Isoflurane

Most widely used inhalation anasethia  product.

About the product:

Isoflurane (2-chloro-2-(difluoromethoxy)-1,1,1-trifluoro-ethane) is a halogenated ether used for inhalational anesthesia. Together with enflurane and halothane, it replaced the flammable ethers used in the pioneer days of surgery. Its name comes from being a structural isomer of enflurane, hence they have the same empirical formula. It is a racemic mixture of (R) and (S) optical isomers. Its use in human medicine is now starting to decline, being replaced with sevoflurane, desflurane and the intravenous anaesthetic propofol. Isoflurane is still frequently used for veterinary anaesthesia.
Isoflurane is always administered in conjunction with air and/or pure oxygen. Often nitrous oxide is also used. Although its physical properties imply that anaesthesia can be induced more rapidly than with halothane, its pungency can irritate the respiratory system, negating this theoretical advantage conferred by its physical properties. It is usually used to maintain a state of general anesthesia that has been induced with another drug, such as thiopentone or propofol. It vaporizes readily, but is a liquid at room temperature. It is completely nonflammable.
Mechanism of action

Similar to many general anesthetics, how isoflurane works remains incompletely understood. Isoflurane reduces pain sensitivity (analgesia) and relaxes muscles. Isoflurane binds to GABA, glutamates and glycine receptors, but has different effects on each receptor. It inhibits glycine receptor activity, which decreases motor function. It increases receptor activity in the NMDA glutamate receptor subtype. Isoflurane inhibits conduction in activated potassium channels. Isoflurane also affects intracellular molecules. It activates calcium ATPase by increasing membrane fluidity. It binds to the D subunit of ATP synthase and NADH dehydrogenase.
[edit]Toxicity

Concerns have been raised as to the safety of certain general anesthetics, in particular ketamine and isoflurane in neonates and young children due to significant neurodegeneration. The risk of neurodegeneration is increased in combination of these agents with nitrous oxide and benzodiazepines such as midazolam. This has led to the FDA and other bodies to take steps to investigate these concerns.[1]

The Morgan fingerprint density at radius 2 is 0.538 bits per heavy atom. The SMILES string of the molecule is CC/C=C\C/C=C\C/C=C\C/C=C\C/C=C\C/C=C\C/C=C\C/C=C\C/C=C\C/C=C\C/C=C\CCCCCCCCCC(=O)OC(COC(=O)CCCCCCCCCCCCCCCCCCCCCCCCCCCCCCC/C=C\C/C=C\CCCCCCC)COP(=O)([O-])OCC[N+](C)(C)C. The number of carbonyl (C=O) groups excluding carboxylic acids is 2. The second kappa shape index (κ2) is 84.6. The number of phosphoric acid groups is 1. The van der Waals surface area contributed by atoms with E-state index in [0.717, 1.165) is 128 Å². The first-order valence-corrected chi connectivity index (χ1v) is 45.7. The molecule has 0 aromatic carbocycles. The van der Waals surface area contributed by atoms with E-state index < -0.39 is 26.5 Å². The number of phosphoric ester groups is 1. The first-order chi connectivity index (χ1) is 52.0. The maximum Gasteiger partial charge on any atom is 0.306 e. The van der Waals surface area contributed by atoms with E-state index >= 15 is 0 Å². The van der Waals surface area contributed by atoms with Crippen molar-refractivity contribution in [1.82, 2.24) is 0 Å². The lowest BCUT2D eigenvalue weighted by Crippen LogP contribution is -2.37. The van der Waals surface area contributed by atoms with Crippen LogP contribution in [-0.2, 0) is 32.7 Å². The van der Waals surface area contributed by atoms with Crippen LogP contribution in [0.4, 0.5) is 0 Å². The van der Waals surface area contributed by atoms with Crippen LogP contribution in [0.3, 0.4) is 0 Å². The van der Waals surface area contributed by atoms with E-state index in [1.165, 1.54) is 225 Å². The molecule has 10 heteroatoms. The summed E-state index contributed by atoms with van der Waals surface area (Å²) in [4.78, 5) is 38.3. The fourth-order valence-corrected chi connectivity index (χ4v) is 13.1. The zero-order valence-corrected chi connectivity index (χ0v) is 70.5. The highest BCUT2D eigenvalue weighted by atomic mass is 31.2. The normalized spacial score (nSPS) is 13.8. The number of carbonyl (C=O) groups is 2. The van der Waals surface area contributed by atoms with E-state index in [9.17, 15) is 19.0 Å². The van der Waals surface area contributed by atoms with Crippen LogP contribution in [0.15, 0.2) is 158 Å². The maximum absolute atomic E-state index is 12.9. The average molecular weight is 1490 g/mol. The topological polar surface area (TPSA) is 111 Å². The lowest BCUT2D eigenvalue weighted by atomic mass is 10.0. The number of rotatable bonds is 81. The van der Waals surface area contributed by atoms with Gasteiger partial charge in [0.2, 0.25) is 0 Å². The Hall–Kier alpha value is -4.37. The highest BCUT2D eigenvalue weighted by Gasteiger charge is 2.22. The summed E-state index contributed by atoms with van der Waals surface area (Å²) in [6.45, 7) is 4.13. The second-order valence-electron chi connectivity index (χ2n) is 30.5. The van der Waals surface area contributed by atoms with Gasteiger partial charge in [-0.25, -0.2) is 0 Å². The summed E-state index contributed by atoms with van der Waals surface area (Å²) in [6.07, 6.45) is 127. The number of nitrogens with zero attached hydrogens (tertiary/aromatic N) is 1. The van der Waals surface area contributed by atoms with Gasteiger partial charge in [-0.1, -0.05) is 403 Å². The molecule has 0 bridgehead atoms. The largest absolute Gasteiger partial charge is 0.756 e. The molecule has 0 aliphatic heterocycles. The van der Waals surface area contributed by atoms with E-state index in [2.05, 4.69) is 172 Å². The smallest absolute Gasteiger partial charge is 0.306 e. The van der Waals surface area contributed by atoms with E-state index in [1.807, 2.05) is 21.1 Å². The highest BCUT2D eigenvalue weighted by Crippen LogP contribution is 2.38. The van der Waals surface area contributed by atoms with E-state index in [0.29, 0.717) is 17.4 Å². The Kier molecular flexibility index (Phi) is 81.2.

[edit]Elderly
Concerns exist with regard to long-lasting postoperative cognitive decline in the elderly and its association with anesthesia.[2] Exposure of cultured human cells to isoflurane has been reported to induce apoptosis and accumulation and aggregation of amyloid beta protein, and is proposed to be the cause of postoperative cognitive decline (PCD) which has been described as a subtle form of dementia. The elderly are the most vulnerable to PCD. The study, however, was based on in vitro research; further in vivo research is needed to determine the relevance of these findings in clinical practice and to improve the safety of anesthesia.[3] An animal model has shown anesthesia with isoflurane increases amyloid pathology in mice models of Alzheimer’s disease, and has been shown to induce cognitive decline in mice.[4]
Biophysical studies using state-of-the-art NMR spectroscopy has provided molecular details how inhaled anesthetics interact with three amino acid residues (G29, A30 and I31) of amyloid beta peptide and induce aggregation. This area is important as “some of the commonly used inhaled anesthetics may cause brain damage that accelerates the onset of Alzheimer’s disease”.

 

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